Gender Equality

Women Leaders in Public Service: Pathways Toward Parity - The Dakar Summit

On July 19, 2016, women leaders and champions for gender parity in Senegal will gather in Dakar to promote the dual goal of women achieving greater and more meaningful participation and women accessing deeper cross border networks in public service activities.

The White House of the Future is Filled with Women

What would a White House run by women feel like?

“Powerful and exciting. No doubt there would be infectious energy- talk about being and making America great!”

It’s Gwen K. Young’s mission to fill 1700 Pennsylvania Avenue with historic numbers of women this election cycle, as well as state houses, mayoral mansions, police precincts and congressional seats dotting the country. One county seat after another, she will chip away at political parity with a goal to reach 50% by 2050. 

At the Eye of the Storm: Women and Climate Change

Struggling to save their failing crops. Walking farther afield to fetch clean water. Protecting their families from devastating storms and violent conflicts. “Women are usually the support systems for our family…we are the last to leave in the event of a catastrophe, which is why women and families are disproportionately hurt by climate catastrophes,” said Wilson Center President, Director, and CEO Jane Harman on June 23 during a conference on women and climate change.

Ready to Lead: Encouraging African Youth to Enter Public Service

On July 22, 2016, the Women in Public Service Project and the Africa Program co-hosted the event “Ready to Lead: Encouraging African Youth to Enter Public Service” at the Wilson Center. Gwen Young, Director of Global Women’s Leadership Initiative and the Women in Public Service Project (WPSP), facilitated the conversation with Hadeel Ibrahim, Executive Director of the Mo Ibrahim Foundation.

HoPE for Sustainable Development: Development Results from Integration in East Africa

The Sustainable Development Goals (SDGs) are an ambitious framework for reducing poverty and improving the lives of billions of people. They were agreed to last year by governments at the United Nations and cover developing and developed countries alike. But how will governments, NGOs, and other organizations go about actually accomplishing them over the next 15 years?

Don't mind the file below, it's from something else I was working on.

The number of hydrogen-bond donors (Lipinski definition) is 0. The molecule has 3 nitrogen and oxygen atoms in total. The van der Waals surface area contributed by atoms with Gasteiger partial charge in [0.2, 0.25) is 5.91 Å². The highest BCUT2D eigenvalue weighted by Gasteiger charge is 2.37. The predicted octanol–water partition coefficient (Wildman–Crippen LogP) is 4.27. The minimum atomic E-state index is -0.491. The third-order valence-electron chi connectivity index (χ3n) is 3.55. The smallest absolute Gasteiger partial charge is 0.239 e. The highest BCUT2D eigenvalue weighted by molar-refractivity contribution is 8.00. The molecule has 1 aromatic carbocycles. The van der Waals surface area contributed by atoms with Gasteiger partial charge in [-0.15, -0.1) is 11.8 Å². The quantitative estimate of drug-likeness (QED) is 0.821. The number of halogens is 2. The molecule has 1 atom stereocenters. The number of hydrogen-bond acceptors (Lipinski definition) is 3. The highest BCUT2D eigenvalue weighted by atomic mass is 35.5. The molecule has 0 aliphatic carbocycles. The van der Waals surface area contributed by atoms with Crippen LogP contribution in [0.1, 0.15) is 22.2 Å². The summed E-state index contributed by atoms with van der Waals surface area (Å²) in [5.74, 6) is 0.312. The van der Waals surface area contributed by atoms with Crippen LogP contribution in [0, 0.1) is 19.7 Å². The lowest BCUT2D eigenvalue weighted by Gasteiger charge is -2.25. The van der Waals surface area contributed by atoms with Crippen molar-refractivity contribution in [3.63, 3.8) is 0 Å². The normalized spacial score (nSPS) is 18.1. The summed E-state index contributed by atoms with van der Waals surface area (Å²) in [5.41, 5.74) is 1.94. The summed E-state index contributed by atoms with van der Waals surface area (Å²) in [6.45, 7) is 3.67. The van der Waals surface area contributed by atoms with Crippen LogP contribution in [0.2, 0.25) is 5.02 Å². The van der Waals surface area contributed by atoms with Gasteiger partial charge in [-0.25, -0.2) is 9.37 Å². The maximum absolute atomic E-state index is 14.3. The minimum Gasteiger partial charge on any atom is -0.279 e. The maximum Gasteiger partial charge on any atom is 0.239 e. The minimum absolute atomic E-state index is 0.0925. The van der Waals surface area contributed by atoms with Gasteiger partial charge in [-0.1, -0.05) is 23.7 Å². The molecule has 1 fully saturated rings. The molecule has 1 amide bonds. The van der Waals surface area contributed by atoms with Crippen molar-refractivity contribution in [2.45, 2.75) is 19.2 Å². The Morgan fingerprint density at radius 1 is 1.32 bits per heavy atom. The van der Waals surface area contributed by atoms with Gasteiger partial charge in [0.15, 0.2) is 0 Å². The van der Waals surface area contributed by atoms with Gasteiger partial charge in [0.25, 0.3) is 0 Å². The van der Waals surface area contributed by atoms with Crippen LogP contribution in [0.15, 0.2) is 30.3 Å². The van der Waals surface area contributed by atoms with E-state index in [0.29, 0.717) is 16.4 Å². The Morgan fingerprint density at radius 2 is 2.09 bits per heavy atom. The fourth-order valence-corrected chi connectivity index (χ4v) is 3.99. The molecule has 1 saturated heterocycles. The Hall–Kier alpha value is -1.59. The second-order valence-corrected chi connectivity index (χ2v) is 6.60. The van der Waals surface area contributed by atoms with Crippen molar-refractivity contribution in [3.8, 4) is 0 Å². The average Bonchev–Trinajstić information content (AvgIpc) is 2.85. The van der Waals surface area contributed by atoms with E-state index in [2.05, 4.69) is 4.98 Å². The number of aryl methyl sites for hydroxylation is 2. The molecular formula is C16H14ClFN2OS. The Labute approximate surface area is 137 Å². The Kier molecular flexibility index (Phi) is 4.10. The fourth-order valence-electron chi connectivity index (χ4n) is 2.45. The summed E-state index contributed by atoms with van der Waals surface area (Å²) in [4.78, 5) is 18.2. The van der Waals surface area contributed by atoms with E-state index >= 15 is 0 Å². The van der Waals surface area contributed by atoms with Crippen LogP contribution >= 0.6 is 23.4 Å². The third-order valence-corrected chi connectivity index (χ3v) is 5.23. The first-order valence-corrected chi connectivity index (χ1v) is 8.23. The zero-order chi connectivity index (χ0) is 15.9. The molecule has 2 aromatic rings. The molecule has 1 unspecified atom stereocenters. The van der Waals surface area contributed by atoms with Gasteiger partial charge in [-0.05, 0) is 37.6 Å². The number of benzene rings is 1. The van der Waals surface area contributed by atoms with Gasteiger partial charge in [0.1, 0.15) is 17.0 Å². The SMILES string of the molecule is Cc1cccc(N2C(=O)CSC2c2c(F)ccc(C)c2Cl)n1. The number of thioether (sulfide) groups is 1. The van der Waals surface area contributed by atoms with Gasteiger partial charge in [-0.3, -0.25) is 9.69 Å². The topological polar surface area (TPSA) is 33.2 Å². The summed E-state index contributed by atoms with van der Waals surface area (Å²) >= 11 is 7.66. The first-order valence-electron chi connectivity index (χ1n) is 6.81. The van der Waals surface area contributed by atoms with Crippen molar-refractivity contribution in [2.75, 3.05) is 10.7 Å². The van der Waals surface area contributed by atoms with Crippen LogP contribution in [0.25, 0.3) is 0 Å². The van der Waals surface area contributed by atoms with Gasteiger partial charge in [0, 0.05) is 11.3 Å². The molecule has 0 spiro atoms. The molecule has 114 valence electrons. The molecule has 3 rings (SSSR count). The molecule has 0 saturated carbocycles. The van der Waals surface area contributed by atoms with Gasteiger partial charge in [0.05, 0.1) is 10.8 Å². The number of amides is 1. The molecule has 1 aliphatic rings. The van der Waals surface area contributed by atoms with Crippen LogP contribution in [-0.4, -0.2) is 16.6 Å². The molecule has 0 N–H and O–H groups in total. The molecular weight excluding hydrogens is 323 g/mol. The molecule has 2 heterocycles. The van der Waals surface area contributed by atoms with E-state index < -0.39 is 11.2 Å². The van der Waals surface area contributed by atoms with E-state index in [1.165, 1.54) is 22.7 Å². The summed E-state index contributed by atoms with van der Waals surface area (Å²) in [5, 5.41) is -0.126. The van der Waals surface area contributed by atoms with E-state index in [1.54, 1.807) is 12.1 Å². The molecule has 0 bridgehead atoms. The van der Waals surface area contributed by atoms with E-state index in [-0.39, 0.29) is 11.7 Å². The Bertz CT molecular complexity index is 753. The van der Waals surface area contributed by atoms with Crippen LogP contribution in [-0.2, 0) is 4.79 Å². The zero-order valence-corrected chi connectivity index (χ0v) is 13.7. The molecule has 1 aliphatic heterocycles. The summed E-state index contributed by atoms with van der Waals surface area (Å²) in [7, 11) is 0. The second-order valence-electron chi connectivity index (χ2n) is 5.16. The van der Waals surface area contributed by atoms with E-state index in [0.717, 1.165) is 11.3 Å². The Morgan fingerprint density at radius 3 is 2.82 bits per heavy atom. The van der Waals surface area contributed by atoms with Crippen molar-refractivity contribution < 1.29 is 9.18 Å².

Advancing Women's Leadership: How Can We Support Political Leaders in Africa and Beyond?

On June 1, 2016, the Wilson Center’s Women in Public Service Project, Africa Program, the Global Sustainability and Resilience Program; and the Center for Global Development jointly hosted the event “Advancing Women’s Leadership: How Can We Support Political Leaders in Africa and Beyond?”  The event featured former President of Malawi Joyce Banda as the keynote speaker.  Introductory remarks were made by Nancy Birdsall, Founding President of the Center for Global Development, and Andrew Selee, Executive Vice President of the Wilson Center w

Women and Corruption: Perceptions Aside

The relationship between corruption and women is often considered through the simple question of whether women are less corrupt than men. Yet this question is a contentious one — and perhaps the wrong one. Certain issues are clear: Women are hurt more by corruption than men. Women leaders are generally perceived to be less corrupt than men. And women in policymaking positions have sometimes helped reduce corruption, so their holding leadership and policymaking positions is undeniably important.

Women Empowered: Transforming the Global Economy

In principle, development organizations and donors have known that gender dynamics affect the success or failure of their efforts for some time. In practice, overturning cultural mores while at the same time improving health outcomes, incomes, or food security can be difficult.

A Conversation with The Right Honourable Saara Kuugongelwa-Amadhila, Prime Minister of the Republic of Namibia

On May 17 2016, the Wilson Center hosted a Director’s Forum event, “A Conversation with The Right Honourable Saara Kuugongelwa-Amadhila, Prime Minister of the Republic of Namibia,” in conjunction with the Wilson Center’s Women in Public Service Project, the Wilson Center Africa Program, and the Constituency for Africa. Jane Harman, Director, President, and CEO of the Wilson Center, and Melvin P. Foote, President of Constituency for Africa, provided opening remarks. Gwen Young, Director of the Women in Public Service Project at the Wilson Center, moderated the discussion with Rt. Hon.

Power Shift 2016: Women and Leadership

(Power Shift 2016) - Women today aspire to become leaders and to feel confident in their own ability to lead. Yet it’s systemic barriers, not individual weaknesses, that keep women out of the top posts.

The remit for Power Shift 2016 is to create an agenda that allows our unique audience, many of them tough, intelligent leaders in their own right, to advance the cause of women in leadership – a very different “ask” from the inspire-and-celebrate kind of women’s leadership gala.

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